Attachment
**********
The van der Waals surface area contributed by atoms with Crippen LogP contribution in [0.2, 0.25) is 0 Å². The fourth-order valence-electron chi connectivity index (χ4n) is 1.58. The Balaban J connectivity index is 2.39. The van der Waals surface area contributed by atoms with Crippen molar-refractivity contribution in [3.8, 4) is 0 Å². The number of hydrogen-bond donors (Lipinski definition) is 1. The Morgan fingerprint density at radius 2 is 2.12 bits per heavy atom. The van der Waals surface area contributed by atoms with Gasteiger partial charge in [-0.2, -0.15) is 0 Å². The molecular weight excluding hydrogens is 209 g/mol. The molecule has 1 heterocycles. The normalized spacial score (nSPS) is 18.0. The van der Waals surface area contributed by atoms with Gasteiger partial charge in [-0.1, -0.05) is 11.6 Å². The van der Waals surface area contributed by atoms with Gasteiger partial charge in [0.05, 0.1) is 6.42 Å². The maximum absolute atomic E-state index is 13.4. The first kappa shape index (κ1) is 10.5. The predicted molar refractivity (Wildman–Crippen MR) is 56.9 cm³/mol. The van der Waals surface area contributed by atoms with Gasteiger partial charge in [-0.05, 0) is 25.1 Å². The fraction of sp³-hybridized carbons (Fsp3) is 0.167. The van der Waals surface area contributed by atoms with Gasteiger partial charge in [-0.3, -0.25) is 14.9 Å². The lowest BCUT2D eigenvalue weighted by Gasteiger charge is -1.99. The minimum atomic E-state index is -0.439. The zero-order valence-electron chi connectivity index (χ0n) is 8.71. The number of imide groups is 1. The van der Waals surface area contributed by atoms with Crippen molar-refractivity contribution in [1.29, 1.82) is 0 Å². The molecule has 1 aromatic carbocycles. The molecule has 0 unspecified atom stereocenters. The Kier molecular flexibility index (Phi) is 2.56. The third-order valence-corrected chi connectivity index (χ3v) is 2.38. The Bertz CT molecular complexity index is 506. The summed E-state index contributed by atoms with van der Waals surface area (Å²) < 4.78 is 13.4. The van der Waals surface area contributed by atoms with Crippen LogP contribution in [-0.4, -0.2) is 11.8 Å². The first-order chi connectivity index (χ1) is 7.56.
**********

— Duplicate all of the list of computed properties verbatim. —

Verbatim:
The van der Waals surface area contributed by atoms with Crippen LogP contribution in [0.2, 0.25) is 0 Å². The fourth-order valence-electron chi connectivity index (χ4n) is 1.58. The Balaban J connectivity index is 2.39. The van der Waals surface area contributed by atoms with Crippen molar-refractivity contribution in [3.8, 4) is 0 Å². The number of hydrogen-bond donors (Lipinski definition) is 1. The Morgan fingerprint density at radius 2 is 2.12 bits per heavy atom. The van der Waals surface area contributed by atoms with Gasteiger partial charge in [-0.2, -0.15) is 0 Å². The molecular weight excluding hydrogens is 209 g/mol. The molecule has 1 heterocycles. The normalized spacial score (nSPS) is 18.0. The van der Waals surface area contributed by atoms with Gasteiger partial charge in [-0.1, -0.05) is 11.6 Å². The van der Waals surface area contributed by atoms with Gasteiger partial charge in [0.05, 0.1) is 6.42 Å². The maximum absolute atomic E-state index is 13.4. The first kappa shape index (κ1) is 10.5. The predicted molar refractivity (Wildman–Crippen MR) is 56.9 cm³/mol. The van der Waals surface area contributed by atoms with Gasteiger partial charge in [-0.05, 0) is 25.1 Å². The fraction of sp³-hybridized carbons (Fsp3) is 0.167. The van der Waals surface area contributed by atoms with Gasteiger partial charge in [-0.3, -0.25) is 14.9 Å². The lowest BCUT2D eigenvalue weighted by Gasteiger charge is -1.99. The minimum atomic E-state index is -0.439. The zero-order valence-electron chi connectivity index (χ0n) is 8.71. The number of imide groups is 1. The van der Waals surface area contributed by atoms with Crippen molar-refractivity contribution in [1.29, 1.82) is 0 Å². The molecule has 1 aromatic carbocycles. The molecule has 0 unspecified atom stereocenters. The Kier molecular flexibility index (Phi) is 2.56. The third-order valence-corrected chi connectivity index (χ3v) is 2.38. The Bertz CT molecular complexity index is 506. The summed E-state index contributed by atoms with van der Waals surface area (Å²) < 4.78 is 13.4. The van der Waals surface area contributed by atoms with Crippen LogP contribution in [-0.4, -0.2) is 11.8 Å². The first-order chi connectivity index (χ1) is 7.56.